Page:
Genetics Studies

Cellular Models for Mood Disorders

Principal Investigator: Fernando Goes, M.D. (IRB NA_00044928)

Enrollment is now closed.

For more information about participation in future studies, please call 410-614-1017.

In the past scientists have had almost no access to living brain tissue. This has slowed research of brain disorders like bipolar disorder and major depression since we have not been able to study the nerve cells that are likely to play an important role in disease. Now, new technologies may help us gain a “proxy”, or a window into the brain from tissue that is much more easily accessible. Scientists at Johns Hopkins are able to isolate nerve cells from the superficial lining of the nose (the nasal epithelium) and to transform skin cells into living neurons.

These nerve cells (or neurons) were studied to detect molecular abnormalities that may be associated with severe mood disorders. These cells were also studied with medications that are currently used to treat these illnesses so that we may detect molecular differences that could help guide more effective treatment.

Family Genetic Studies of Bipolar Disorder

Enrollment for the family genetic studies of bipolar disorder is closed. Data analysis is ongoing.

We are collecting contact information from interested families for future studies. For these studies Johns Hopkins is looking for large families with bipolar disorder and depression to participate. If you have bipolar disorder and a biological family member has bipolar disorder or depression, your family may qualify for our research study. Please call our research staff at 410-614-1017.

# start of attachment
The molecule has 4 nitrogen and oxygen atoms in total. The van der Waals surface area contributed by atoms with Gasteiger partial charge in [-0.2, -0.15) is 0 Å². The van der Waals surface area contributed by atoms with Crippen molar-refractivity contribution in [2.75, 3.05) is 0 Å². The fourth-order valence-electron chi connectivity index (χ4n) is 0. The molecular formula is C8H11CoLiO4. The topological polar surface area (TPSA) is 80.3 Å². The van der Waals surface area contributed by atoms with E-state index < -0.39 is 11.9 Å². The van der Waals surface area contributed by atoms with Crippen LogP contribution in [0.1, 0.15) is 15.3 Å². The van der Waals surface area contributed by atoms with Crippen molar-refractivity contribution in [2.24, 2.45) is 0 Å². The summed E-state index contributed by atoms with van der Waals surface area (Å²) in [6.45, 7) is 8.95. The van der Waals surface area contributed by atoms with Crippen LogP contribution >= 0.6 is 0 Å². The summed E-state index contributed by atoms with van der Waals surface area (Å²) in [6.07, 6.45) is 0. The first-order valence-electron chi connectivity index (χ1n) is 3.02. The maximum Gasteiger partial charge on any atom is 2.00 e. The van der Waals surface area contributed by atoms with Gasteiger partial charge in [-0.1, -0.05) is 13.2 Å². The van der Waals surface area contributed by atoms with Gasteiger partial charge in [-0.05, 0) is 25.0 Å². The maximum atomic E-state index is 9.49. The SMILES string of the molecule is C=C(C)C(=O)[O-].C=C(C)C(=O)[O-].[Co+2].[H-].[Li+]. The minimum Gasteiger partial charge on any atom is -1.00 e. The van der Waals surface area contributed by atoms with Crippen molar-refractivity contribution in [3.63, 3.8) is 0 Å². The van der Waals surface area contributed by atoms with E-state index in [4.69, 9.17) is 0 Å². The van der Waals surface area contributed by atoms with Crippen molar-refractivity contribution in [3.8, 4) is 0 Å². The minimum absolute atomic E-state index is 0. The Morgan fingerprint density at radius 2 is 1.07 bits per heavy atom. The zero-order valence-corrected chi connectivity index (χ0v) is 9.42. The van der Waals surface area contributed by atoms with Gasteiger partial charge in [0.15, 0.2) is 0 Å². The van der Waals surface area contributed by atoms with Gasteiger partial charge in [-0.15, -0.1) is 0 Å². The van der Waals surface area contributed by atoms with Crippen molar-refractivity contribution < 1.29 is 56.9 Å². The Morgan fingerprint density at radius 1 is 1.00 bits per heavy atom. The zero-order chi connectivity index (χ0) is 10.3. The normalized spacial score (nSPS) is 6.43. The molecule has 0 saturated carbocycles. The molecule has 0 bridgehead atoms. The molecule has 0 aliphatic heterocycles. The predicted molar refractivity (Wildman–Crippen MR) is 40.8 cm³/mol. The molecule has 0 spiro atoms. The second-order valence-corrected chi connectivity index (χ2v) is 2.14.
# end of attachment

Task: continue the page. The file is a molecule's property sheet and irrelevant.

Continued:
Participation involves having an interview with a clinician and giving a small blood sample. You do not have to come to Johns Hopkins to participate. All information gathered will be confidential and results will be published in a manner to ensure anonymity. All family members would be compensated for participating.

Lithium Study: Pharmacogenomics of Mood Stabilizer Response in Bipolar Disorder

Principal Investigator: Peter Zandi, MPH, MHS, PhD; IRB NA_00043300

Enrollment is now closed.

For more information about participation in future studies, please call 410-614-1017.

If you have bipolar disorder, you know that the medications used to treat it often have different effects on each patient.  You also know that finding the right medication(s) for you is mostly a process of trial and error, a frustrating process that is often hard on both patients and their families.  This study is being done to find out more about if there are genes that influence whether patients with bipolar disorder benefit from a particular medication.  The purpose to identify genes that affect the response to two medications commonly used for bipolar disorder: lithium and valproate (Depakote). The ultimate goal of this research is to develop a test that would help doctors know which medication has the best chance of helping patients like you – without the trial and error.